{48-.9>7*-}%.$-1=):^base','^  # Mathematica, 55 bytes Hmmm, beating J with Mathematica? Something's fishy... Print[f=FromDigits;f[#,y=f/@Max@Characters@#+1],",",y]&  This defines an unnamed function, which takes the string as a parameter and prints the result. You can either give it a name or use it directly: Print[f=FromDigits;f[#,y=f/@Max@Characters@#+1],",",y]&@"HELLOWORLD"  The idea is pretty simple. Mathematica's integer parser supports bases up to 36 out of the box, so we only need to figure out the minimum base. We do that with y=f/@Max@Characters@#+1  where # is the function's parameter and we've defined f as an alias of FromDigits. Note that FromDigits normally reads things in base 10, but that doesn't change the value of a single digit. Then we just use that to parse the string with f[#,y...] and the print the result, a comma and y. # J (61) Explicit funcions in J can be... Somewhat hard to read. 3 :'(+/i*b^|.x:i.#y),b=.>:>./i=.(y i.~a.{~(48+i.10),65+i.26)'  ### Example usage:  f=: 3 :'(+/i*b^|.x:i.#y),b=.>:>./i=.(y i.~a.{~(48+i.10),65+i.26)' f 'POTATO' 627732894 30  # Rust (1.0 beta), 81 80 bytes let f=|a|loop{for i in 2..{if let Ok(m)=u64::from_str_radix(a,i){return(m,i)}}};  Test: fn main() { let f=|a|loop{for i in 2..{if let Ok(m)=u64::from_str_radix(a,i){return(m,i)}}}; assert_eq!(f("1"), (1, 2)); assert_eq!(f("POTATO"), (627732894, 30)); assert_eq!(f("HELLOWORLD"), (809608041709942, 33)); println!("ok!"); }  This is similar to all other answers, we try to parse the string into an integer using the internal function u32::from_str_radix, and start from base 2 and return immediately. Rust is static-typed, and it requires all reachable branches to return the same type of value. The for loop is not infinite, so Rust would require a return value after the for loop. In order to make the type-checker happer, an outer infinite loop is added to make sure there is no other exit point. This saves 1 byte compared with returning a default value. # JavaScript, 100 89 bytes Thanks to nderscore for saving 10 bytes! Works for base-2 to base-36; that's all bases JavaScript's parseInt supports. function b(s){for(i=1;(x=parseInt(s,++i))!=x|!x.toString(i)[s.length-1];);return x+","+i}  The code uses a for loop starting from 1 and tries to parse the int on base-N (I use N here as i + 1; i is incremented before parsing the number) is the current number in the loop. It checks whether the parsed int is not NaN (x==x is the shortest way, and it works because NaN != NaN). It also checks that the integer converted to base-N equals the original string; this is necessary because when JavaScript parses an int, only the first part has to be valid, so parseInt would be able to parse "abc" on base-11 because "a" is a valid base-11 integer (while "b" and "c" are not). If the input cannot be parsed in base-N, then the for loop continues until it finds the correct base; after the for loop, the function returns the base-10 number and the original base. Ungolfed code: function getBase(str) { for (var base = 1; (parsed = parseInt(s, ++base)) != parsed | !parsed.toString(base)[str.length - 1];); return parsed + "," + base; }  • -10 bytes: function b(s){for(i=1;(x=parseInt(s,++i))!=x||!x.toString(i)[s.length-1];);return x+","+i} Commented Apr 18, 2015 at 5:32 • @nderscore Nice, thanks! Now I could actually get -11 bytes, because the || operator can be shortened to the bitwise | operator, which still gives the same results here. Commented Apr 18, 2015 at 7:13 # JavaScript (ES6) 70 72 The base is 1 more than the biggest digit in the string, so sort and find it. Edit Save 2 bytes thx @nderscore (particularly, shame on me for using >= instead of >) F=s=>(b=[...s].sort().pop().charCodeAt()-47,[parseInt(s,b-=b>8&&7),b]) // TEST: C.innerHTML=F('1') + '\n' + F('HELLOWORLD')+ '\n' + F('POTATO') <pre id=C></pre> • -2: F=s=>(b=[...s].sort().pop().charCodeAt()-47,[parseInt(s,b-=b>8&&7),b]) Commented Apr 18, 2015 at 14:58 # Vyxal, 74 bitsv2, 9.25 bytes ⇩:fGkrḟ›…β,  Try it Online! • Doesn't pass the test cases - looks like Vyxal's base conversion function doesn't work. – MTN Commented Sep 5, 2023 at 14:10 • @MTN fixed it, i forgot to dupe the string/increment and remove a space i added Commented Sep 5, 2023 at 14:21 • 8.375 bytes – MTN Commented Sep 5, 2023 at 14:23 • man i was looking for the force output flag.... Commented Sep 5, 2023 at 14:30 # Swift, 105 Not very short and can probably be improved func n(x:String) {var m=64;for c in x.utf8{m=max(Int(c),m)};println("\(strtoul(x,nil,10+m-64)),\(m-54)")}  # Haskell, 97 bytes import Data.Char j x|x>64=x-54|1<2=x-47 l=j.ord m=l.maximum f x=(foldl(\a b->a*m x+l b-1)0 x,m x)  Example run: *Main> map f ["HELLOWORLD", "POTATO", "1"] [(809608041709942,33),(627732894,30),(1,2)]  It's so long because I need do import Data.Char for ord and I don't have a built in read function for integers of arbitrary base. # PHP (>=5.4), 90 (-2 for an anoynomous function in PHP 7; 74 for a snippet) function f($s){$b+=7*(8>$b=ord(max(str_split($s)))-54);return[base_convert($s,$b,10),$b];}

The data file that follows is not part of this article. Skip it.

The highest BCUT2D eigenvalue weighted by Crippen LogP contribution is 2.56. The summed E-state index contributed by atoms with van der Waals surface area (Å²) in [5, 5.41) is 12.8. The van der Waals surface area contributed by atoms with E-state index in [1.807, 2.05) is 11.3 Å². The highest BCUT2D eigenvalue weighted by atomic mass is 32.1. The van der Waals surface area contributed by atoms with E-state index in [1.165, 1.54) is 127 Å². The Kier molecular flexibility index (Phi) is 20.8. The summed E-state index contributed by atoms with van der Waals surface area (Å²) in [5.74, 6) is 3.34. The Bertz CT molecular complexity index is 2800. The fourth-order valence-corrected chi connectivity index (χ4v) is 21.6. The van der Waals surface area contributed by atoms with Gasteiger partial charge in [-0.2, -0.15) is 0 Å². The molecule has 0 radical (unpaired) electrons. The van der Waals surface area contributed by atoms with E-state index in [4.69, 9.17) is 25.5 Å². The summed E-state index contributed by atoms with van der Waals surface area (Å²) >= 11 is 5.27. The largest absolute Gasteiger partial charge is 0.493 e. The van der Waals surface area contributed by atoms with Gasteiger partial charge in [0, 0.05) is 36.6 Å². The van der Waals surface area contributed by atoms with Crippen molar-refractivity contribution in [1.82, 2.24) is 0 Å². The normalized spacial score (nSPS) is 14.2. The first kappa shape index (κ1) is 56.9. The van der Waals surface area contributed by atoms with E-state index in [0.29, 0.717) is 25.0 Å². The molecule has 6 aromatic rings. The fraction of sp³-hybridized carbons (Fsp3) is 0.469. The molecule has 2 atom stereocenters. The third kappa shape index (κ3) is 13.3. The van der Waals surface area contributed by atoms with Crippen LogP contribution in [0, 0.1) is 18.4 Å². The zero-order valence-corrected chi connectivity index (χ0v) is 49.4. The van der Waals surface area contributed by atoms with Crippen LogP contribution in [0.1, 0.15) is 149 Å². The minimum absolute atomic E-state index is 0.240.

Thanks @user34736 for the -54(+8) idea; saved two bytes on my -54/-47 approach.